Temporary barrier systems are barriers that are erected temporarily just before a flood event. There are several kinds of temporary barrier systems. There are temporary barrier systems that are permanently constructed on-site but are only lifted temporarily during a flood event and stored in-situ during normal activities. These systems can be more expensive and include hydraulic-actuated concrete barriers, inflatable barrier systems, and flip-up or placed-in flood barriers. There are also temporary barrier systems that must be placed just before a flood event and then are stored nearby during normal activities. These systems include water-filled temporary barriers, air-filled temporary barriers, and gravel-filled containers. In general, these temporary barrier systems are less expensive than the temporary barrier systems constructed on-site.


One of the main advantages of temporary barrier systems is that they are not visible during normal activities on your site. Additionally, the building is not disturbed at all.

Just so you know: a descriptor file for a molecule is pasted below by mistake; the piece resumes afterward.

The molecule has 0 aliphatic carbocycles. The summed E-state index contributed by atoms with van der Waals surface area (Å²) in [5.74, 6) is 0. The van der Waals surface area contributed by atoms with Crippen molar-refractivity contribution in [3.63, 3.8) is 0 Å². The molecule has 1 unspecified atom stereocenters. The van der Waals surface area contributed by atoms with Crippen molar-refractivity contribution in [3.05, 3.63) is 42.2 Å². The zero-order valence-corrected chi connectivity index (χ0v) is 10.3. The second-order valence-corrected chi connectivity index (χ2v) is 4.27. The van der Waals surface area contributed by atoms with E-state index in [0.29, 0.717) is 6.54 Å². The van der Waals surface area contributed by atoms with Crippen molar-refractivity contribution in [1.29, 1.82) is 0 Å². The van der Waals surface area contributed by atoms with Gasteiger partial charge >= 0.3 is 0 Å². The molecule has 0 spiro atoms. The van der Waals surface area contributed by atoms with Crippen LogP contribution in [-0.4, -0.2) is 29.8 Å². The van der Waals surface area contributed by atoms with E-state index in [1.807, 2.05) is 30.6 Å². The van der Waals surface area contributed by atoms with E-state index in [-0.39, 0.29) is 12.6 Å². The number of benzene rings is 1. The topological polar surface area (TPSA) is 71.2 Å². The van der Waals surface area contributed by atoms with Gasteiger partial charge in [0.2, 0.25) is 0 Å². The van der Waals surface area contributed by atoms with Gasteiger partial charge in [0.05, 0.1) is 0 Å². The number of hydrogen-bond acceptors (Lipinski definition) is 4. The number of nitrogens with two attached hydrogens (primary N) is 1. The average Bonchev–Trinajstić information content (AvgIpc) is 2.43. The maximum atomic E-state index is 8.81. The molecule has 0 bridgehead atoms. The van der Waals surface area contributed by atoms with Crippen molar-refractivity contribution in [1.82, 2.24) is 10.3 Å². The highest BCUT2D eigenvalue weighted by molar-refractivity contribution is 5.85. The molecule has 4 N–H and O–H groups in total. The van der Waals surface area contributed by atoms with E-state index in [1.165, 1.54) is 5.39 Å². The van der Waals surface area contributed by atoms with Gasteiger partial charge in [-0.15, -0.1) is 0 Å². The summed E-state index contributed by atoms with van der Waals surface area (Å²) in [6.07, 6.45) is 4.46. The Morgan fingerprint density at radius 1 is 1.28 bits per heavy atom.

There are several disadvantages to temporary barrier systems. First, you need sufficient extra land around your building on which to erect the barriers. Second, you must get enough warning time before a flood event to set up the barriers. Third, these systems are not fail-safe systems and do not guarantee complete flood protection.


  • A temporary barrier system erected close to property lines can negatively impact local drainage patterns, which may increase flooding for your neighbors.
  • Depending on how floodwater encroaches on your site, you may only need to have a temporary barrier system erected on a portion of your site instead of around your entire building.
  • Temporary barrier systems are difficult to test between flood events, but training and drills for erecting the temporary barriers are important to ensure that they are installed correctly during flood events.
  • The temporary barriers should be cleaned after use.


An example of a water-filled temporary barrier system by Aqua Dam. (Image source: www.layfieldgroup.com/Environmental-Containment/Product-Finder/Aqua-Dam-Flood-Control-Systems.aspx)

An example of an air-filled temporary barrier system called the NOAQ Tubewall. (Image source: www.floodcontrolinternational.com/PRODUCTS/FLOOD-BARRIERS/noaq-tubewall.html)

(Left) Temporary barrier wall laid flat during normal activities, and (right) before a flood event, the temporary barrier wall flips up. (Image source: www.floodcontrolinternational.com/PRODUCTS/FLOOD-BARRIERS/flip-up.html)